Attacking Flat-Footed AC

Flatfooted AC is pretty hard to boost while also raising touch ac. Usually somethings gotta give. And the best way to attack flat-footed AC is to be invisible. For this we will turn to the fey. Consider the humble tooth fairy (it explodes too.) It can approach a hapless traveler undetected under invisibility, or just under its frankly absurd +19 stealth modifier. In the surprise round it can tear out a tooth. With a +7 modifier against flat-footed CMD it will likely succeed. Next round, with its prize in-hand, it can fly away at 60ft per round cackling madly. Bonus points if this happens while the PCs are fighting something else. Extra bonus points if the same little critter does this multiple times.

And if they do catch the little fairy, it will probably be pretty cathartic. Just, for the love of Sarenrae, don’t force the PCs to buy a regeneration effect to grow new teeth in. A lesser restoration should be sufficient to restore the teeth. No one wants to play a toothless hero.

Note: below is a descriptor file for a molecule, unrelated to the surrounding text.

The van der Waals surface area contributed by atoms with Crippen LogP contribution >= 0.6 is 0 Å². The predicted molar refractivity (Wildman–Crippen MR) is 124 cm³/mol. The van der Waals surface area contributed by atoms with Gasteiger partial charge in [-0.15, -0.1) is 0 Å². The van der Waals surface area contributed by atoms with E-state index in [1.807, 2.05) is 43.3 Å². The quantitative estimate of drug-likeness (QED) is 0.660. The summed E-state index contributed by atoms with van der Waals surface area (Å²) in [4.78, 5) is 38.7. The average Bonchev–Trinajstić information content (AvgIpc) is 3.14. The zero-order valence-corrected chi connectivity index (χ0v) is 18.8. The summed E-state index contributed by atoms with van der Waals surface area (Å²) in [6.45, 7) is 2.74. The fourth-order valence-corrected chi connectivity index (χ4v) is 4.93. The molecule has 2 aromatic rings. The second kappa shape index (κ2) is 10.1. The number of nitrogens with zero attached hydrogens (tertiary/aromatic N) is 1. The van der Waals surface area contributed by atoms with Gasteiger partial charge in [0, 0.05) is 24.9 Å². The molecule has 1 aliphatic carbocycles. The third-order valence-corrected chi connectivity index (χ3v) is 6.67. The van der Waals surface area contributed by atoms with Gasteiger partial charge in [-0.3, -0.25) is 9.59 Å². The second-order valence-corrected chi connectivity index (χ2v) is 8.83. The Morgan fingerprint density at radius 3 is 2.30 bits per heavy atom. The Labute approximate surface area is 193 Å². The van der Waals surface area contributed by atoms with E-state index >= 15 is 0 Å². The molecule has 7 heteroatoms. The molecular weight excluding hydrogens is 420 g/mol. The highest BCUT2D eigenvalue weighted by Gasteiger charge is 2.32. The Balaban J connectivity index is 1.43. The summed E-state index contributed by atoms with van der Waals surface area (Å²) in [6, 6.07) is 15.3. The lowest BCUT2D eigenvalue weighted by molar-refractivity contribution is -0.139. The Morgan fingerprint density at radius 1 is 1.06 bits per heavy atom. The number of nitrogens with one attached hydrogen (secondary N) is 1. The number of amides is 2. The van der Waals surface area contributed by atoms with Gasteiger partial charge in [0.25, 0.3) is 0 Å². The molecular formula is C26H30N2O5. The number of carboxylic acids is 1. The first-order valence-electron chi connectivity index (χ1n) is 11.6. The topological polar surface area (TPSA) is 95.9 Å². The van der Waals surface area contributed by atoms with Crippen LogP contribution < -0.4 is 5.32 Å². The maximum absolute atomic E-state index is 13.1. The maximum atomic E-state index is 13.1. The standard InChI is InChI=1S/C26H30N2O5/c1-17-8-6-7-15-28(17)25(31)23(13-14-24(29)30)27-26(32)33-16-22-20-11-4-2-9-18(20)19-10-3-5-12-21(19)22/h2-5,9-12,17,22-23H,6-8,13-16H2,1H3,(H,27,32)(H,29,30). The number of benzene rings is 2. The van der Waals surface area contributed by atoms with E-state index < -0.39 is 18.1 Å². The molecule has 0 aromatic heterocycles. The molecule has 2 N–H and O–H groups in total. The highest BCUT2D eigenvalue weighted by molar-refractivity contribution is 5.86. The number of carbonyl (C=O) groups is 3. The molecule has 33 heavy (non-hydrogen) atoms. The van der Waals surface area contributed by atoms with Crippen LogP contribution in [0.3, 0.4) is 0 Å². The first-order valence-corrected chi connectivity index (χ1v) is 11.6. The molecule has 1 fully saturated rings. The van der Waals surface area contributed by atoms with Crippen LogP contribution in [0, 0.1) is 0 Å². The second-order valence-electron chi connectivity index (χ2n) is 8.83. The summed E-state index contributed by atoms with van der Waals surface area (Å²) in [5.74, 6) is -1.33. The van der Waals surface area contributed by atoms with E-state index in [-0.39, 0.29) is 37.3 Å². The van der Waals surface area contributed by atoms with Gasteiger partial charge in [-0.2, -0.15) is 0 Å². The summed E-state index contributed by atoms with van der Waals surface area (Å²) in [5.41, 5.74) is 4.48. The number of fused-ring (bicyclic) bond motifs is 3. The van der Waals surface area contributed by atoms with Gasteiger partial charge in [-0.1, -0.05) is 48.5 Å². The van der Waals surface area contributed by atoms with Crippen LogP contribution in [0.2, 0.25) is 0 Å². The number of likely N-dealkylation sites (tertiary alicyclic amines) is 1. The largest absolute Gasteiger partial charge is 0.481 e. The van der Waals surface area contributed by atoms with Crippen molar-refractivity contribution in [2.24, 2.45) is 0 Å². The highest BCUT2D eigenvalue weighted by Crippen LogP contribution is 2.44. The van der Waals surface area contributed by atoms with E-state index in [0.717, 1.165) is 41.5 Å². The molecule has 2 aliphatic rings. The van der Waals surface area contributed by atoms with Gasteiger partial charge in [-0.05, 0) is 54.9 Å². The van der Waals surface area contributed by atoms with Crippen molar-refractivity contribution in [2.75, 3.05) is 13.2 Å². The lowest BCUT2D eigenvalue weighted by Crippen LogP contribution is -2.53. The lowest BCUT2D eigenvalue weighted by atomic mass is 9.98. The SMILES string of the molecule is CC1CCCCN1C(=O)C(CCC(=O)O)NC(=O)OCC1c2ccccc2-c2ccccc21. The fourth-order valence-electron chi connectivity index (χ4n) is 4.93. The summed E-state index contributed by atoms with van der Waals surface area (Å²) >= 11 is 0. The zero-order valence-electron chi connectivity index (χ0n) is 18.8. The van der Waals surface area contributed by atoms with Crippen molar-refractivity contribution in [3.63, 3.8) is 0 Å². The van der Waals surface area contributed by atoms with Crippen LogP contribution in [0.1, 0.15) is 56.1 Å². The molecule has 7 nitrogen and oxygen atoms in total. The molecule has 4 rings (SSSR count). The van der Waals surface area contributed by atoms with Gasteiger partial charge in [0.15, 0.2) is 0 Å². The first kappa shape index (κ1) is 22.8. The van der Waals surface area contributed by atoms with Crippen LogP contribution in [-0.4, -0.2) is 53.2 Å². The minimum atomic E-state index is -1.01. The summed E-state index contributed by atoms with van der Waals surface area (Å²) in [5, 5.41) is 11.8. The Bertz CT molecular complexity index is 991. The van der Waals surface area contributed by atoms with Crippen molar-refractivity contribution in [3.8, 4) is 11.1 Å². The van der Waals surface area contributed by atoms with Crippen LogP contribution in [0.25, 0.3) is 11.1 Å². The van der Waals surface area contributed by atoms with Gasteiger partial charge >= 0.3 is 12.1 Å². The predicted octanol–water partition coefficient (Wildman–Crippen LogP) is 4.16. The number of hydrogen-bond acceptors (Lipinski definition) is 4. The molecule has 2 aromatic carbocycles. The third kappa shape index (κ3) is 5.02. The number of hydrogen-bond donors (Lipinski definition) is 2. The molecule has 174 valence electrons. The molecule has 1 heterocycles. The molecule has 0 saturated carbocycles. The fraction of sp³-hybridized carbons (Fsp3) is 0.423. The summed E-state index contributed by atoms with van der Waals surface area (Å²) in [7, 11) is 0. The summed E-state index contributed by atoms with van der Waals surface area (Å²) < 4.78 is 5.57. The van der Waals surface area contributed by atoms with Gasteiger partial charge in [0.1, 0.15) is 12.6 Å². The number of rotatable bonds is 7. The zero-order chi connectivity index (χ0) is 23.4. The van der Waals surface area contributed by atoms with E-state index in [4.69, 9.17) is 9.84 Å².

If you are willing to go a little farther afield, you can dip into Dreamscarred Press’ path of war for maneuvers that target flat-footed AC. You can give a level 3 warrior Martial Training and Dimensional Strike.

But my players have uncanny dodge!

Uncanny dodge is pretty cool. If you can’t flat-foot them, try a different approach.

When all else fails, use spellcasters

Adding NPC spellcasters is a good way to spice up combat. Just remember that a spellcaster can be good minion material. Take a level 1 Cleric for example. He costs 1/2 CR and brings a nice area damaging ability that targets will saves. Throw in the shatter resolve feat for a useful debuff.

A level 1 sorcerer or wizard brings the humble magic missile to the table. And magic missile says “you take 1d4+1 damage.” No fuss no muss. Grease is pretty deadly if you cast it on a character’s weapon. And most bad-guys would be happy to have a minion that could cast protection from good or bless on them.

A level of alchemist on an npc not only adds bombs but makes it so that the alchemist’s fire he throws has a minimum damage of 3 or more.